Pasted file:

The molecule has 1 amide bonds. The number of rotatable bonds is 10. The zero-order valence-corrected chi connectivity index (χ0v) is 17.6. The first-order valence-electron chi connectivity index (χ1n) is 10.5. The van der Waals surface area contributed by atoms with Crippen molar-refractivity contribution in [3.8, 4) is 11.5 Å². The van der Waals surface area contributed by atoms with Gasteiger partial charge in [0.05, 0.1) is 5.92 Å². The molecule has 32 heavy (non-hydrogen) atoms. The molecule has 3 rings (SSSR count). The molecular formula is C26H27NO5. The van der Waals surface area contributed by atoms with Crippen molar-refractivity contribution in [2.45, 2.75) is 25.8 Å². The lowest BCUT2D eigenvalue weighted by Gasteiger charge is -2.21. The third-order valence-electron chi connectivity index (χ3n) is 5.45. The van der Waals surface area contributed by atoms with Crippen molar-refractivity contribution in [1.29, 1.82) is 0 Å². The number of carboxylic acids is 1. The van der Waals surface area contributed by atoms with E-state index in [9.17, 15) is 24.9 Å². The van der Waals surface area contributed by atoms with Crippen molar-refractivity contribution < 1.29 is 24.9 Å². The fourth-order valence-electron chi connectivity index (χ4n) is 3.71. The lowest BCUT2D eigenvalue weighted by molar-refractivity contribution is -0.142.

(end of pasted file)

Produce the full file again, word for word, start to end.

The molecule has 1 amide bonds. The number of rotatable bonds is 10. The zero-order valence-corrected chi connectivity index (χ0v) is 17.6. The first-order valence-electron chi connectivity index (χ1n) is 10.5. The van der Waals surface area contributed by atoms with Crippen molar-refractivity contribution in [3.8, 4) is 11.5 Å². The van der Waals surface area contributed by atoms with Gasteiger partial charge in [0.05, 0.1) is 5.92 Å². The molecule has 32 heavy (non-hydrogen) atoms. The molecule has 3 rings (SSSR count). The molecular formula is C26H27NO5. The van der Waals surface area contributed by atoms with Crippen molar-refractivity contribution in [2.45, 2.75) is 25.8 Å². The lowest BCUT2D eigenvalue weighted by Gasteiger charge is -2.21. The third-order valence-electron chi connectivity index (χ3n) is 5.45. The van der Waals surface area contributed by atoms with Crippen molar-refractivity contribution in [1.29, 1.82) is 0 Å². The number of carboxylic acids is 1. The van der Waals surface area contributed by atoms with E-state index in [9.17, 15) is 24.9 Å². The van der Waals surface area contributed by atoms with Crippen molar-refractivity contribution < 1.29 is 24.9 Å². The fourth-order valence-electron chi connectivity index (χ4n) is 3.71. The lowest BCUT2D eigenvalue weighted by molar-refractivity contribution is -0.142.